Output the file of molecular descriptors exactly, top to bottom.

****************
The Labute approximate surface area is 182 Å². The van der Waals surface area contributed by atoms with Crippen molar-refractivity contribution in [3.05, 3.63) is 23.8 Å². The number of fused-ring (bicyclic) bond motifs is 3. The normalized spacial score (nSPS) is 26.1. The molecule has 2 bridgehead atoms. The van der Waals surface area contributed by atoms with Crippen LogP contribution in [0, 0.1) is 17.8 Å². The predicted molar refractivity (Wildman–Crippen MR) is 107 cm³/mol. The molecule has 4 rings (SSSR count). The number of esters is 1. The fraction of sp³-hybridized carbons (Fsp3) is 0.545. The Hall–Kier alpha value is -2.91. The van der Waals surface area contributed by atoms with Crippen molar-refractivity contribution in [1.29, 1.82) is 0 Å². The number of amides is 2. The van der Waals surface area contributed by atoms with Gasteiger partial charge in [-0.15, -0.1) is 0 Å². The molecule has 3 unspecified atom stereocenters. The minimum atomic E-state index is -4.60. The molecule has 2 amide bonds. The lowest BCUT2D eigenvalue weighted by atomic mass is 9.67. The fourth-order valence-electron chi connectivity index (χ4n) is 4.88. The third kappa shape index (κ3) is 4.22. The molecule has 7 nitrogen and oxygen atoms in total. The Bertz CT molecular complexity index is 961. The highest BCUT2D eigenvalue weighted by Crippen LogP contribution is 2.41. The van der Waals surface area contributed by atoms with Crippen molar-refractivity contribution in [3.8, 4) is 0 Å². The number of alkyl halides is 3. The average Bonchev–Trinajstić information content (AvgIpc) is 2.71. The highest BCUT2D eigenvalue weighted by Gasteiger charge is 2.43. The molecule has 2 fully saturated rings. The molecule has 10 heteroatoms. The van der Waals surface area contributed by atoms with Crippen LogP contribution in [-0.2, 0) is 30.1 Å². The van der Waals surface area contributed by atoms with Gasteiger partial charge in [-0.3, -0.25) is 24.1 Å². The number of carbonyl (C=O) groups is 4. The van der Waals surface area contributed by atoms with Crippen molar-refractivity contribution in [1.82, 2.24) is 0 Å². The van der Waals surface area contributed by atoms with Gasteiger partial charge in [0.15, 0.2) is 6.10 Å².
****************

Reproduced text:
The Labute approximate surface area is 182 Å². The van der Waals surface area contributed by atoms with Crippen molar-refractivity contribution in [3.05, 3.63) is 23.8 Å². The number of fused-ring (bicyclic) bond motifs is 3. The normalized spacial score (nSPS) is 26.1. The molecule has 2 bridgehead atoms. The van der Waals surface area contributed by atoms with Crippen LogP contribution in [0, 0.1) is 17.8 Å². The predicted molar refractivity (Wildman–Crippen MR) is 107 cm³/mol. The molecule has 4 rings (SSSR count). The number of esters is 1. The fraction of sp³-hybridized carbons (Fsp3) is 0.545. The Hall–Kier alpha value is -2.91. The van der Waals surface area contributed by atoms with Crippen molar-refractivity contribution in [1.29, 1.82) is 0 Å². The number of amides is 2. The van der Waals surface area contributed by atoms with Gasteiger partial charge in [-0.15, -0.1) is 0 Å². The molecule has 3 unspecified atom stereocenters. The minimum atomic E-state index is -4.60. The molecule has 2 amide bonds. The lowest BCUT2D eigenvalue weighted by atomic mass is 9.67. The fourth-order valence-electron chi connectivity index (χ4n) is 4.88. The third kappa shape index (κ3) is 4.22. The molecule has 7 nitrogen and oxygen atoms in total. The Bertz CT molecular complexity index is 961. The highest BCUT2D eigenvalue weighted by Crippen LogP contribution is 2.41. The van der Waals surface area contributed by atoms with Crippen molar-refractivity contribution in [3.8, 4) is 0 Å². The number of alkyl halides is 3. The average Bonchev–Trinajstić information content (AvgIpc) is 2.71. The highest BCUT2D eigenvalue weighted by Gasteiger charge is 2.43. The molecule has 2 fully saturated rings. The molecule has 10 heteroatoms. The van der Waals surface area contributed by atoms with Crippen LogP contribution in [-0.2, 0) is 30.1 Å². The van der Waals surface area contributed by atoms with Gasteiger partial charge in [-0.3, -0.25) is 24.1 Å². The number of carbonyl (C=O) groups is 4. The van der Waals surface area contributed by atoms with Crippen molar-refractivity contribution in [1.82, 2.24) is 0 Å². The van der Waals surface area contributed by atoms with Gasteiger partial charge in [0.15, 0.2) is 6.10 Å².